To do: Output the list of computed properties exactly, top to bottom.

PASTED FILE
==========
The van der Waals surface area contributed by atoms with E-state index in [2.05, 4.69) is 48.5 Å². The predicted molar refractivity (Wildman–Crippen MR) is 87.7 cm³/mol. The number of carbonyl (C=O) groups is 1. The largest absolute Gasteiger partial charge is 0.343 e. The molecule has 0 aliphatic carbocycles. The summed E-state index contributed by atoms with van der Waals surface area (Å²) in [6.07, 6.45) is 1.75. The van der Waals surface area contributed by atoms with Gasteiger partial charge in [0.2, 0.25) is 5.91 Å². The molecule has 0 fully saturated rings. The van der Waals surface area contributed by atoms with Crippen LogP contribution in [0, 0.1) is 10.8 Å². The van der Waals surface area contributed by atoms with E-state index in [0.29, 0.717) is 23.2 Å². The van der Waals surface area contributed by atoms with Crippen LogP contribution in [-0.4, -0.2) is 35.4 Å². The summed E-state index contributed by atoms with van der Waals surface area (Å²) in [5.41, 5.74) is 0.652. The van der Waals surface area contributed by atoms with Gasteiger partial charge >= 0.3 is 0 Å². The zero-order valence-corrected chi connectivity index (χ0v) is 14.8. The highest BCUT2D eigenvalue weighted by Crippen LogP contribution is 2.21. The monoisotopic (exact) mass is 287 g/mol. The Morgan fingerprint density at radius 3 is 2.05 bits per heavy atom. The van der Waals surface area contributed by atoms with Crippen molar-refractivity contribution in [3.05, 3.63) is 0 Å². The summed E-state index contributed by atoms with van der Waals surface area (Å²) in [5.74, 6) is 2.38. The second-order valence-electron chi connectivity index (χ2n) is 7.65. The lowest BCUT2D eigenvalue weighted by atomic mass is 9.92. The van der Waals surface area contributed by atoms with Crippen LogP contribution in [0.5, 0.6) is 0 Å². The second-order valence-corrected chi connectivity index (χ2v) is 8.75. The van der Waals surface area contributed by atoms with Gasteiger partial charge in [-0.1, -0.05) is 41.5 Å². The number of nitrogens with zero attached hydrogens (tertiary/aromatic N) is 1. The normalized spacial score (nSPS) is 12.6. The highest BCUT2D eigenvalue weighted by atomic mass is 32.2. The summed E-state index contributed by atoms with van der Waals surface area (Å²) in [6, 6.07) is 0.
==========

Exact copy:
The van der Waals surface area contributed by atoms with E-state index in [2.05, 4.69) is 48.5 Å². The predicted molar refractivity (Wildman–Crippen MR) is 87.7 cm³/mol. The number of carbonyl (C=O) groups is 1. The largest absolute Gasteiger partial charge is 0.343 e. The molecule has 0 aliphatic carbocycles. The summed E-state index contributed by atoms with van der Waals surface area (Å²) in [6.07, 6.45) is 1.75. The van der Waals surface area contributed by atoms with Gasteiger partial charge in [0.2, 0.25) is 5.91 Å². The molecule has 0 fully saturated rings. The van der Waals surface area contributed by atoms with Crippen LogP contribution in [0, 0.1) is 10.8 Å². The van der Waals surface area contributed by atoms with E-state index in [0.29, 0.717) is 23.2 Å². The van der Waals surface area contributed by atoms with Crippen LogP contribution in [-0.4, -0.2) is 35.4 Å². The summed E-state index contributed by atoms with van der Waals surface area (Å²) in [5.41, 5.74) is 0.652. The van der Waals surface area contributed by atoms with Gasteiger partial charge >= 0.3 is 0 Å². The zero-order valence-corrected chi connectivity index (χ0v) is 14.8. The highest BCUT2D eigenvalue weighted by Crippen LogP contribution is 2.21. The monoisotopic (exact) mass is 287 g/mol. The Morgan fingerprint density at radius 3 is 2.05 bits per heavy atom. The van der Waals surface area contributed by atoms with Crippen molar-refractivity contribution in [3.05, 3.63) is 0 Å². The summed E-state index contributed by atoms with van der Waals surface area (Å²) in [5.74, 6) is 2.38. The second-order valence-electron chi connectivity index (χ2n) is 7.65. The lowest BCUT2D eigenvalue weighted by atomic mass is 9.92. The van der Waals surface area contributed by atoms with Crippen LogP contribution in [0.5, 0.6) is 0 Å². The second-order valence-corrected chi connectivity index (χ2v) is 8.75. The van der Waals surface area contributed by atoms with Gasteiger partial charge in [-0.1, -0.05) is 41.5 Å². The number of nitrogens with zero attached hydrogens (tertiary/aromatic N) is 1. The normalized spacial score (nSPS) is 12.6. The highest BCUT2D eigenvalue weighted by atomic mass is 32.2. The summed E-state index contributed by atoms with van der Waals surface area (Å²) in [6, 6.07) is 0.